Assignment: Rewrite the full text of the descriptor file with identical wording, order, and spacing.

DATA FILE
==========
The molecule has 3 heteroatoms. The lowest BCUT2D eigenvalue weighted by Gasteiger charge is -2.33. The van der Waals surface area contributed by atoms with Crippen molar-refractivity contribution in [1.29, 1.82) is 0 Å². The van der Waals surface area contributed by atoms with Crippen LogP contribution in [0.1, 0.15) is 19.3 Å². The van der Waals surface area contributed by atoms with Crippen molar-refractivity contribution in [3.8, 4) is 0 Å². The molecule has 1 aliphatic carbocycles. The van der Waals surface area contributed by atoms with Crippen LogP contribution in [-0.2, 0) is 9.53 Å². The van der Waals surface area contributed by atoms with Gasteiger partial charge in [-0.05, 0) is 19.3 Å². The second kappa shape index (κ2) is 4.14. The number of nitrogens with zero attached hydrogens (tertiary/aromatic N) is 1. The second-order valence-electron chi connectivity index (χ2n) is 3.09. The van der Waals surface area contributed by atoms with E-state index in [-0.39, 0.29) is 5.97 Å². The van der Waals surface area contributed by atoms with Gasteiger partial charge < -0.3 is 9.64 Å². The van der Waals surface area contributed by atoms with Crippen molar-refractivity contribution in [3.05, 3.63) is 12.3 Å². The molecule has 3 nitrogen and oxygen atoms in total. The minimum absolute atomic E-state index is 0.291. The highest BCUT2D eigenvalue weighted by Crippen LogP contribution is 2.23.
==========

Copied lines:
The molecule has 3 heteroatoms. The lowest BCUT2D eigenvalue weighted by Gasteiger charge is -2.33. The van der Waals surface area contributed by atoms with Crippen molar-refractivity contribution in [1.29, 1.82) is 0 Å². The van der Waals surface area contributed by atoms with Crippen LogP contribution in [0.1, 0.15) is 19.3 Å². The van der Waals surface area contributed by atoms with Crippen molar-refractivity contribution in [3.8, 4) is 0 Å². The molecule has 1 aliphatic carbocycles. The van der Waals surface area contributed by atoms with Crippen LogP contribution in [-0.2, 0) is 9.53 Å². The van der Waals surface area contributed by atoms with Gasteiger partial charge in [-0.05, 0) is 19.3 Å². The second kappa shape index (κ2) is 4.14. The number of nitrogens with zero attached hydrogens (tertiary/aromatic N) is 1. The second-order valence-electron chi connectivity index (χ2n) is 3.09. The van der Waals surface area contributed by atoms with E-state index in [-0.39, 0.29) is 5.97 Å². The van der Waals surface area contributed by atoms with Gasteiger partial charge < -0.3 is 9.64 Å². The van der Waals surface area contributed by atoms with Crippen molar-refractivity contribution in [3.05, 3.63) is 12.3 Å². The molecule has 3 nitrogen and oxygen atoms in total. The minimum absolute atomic E-state index is 0.291. The highest BCUT2D eigenvalue weighted by Crippen LogP contribution is 2.23.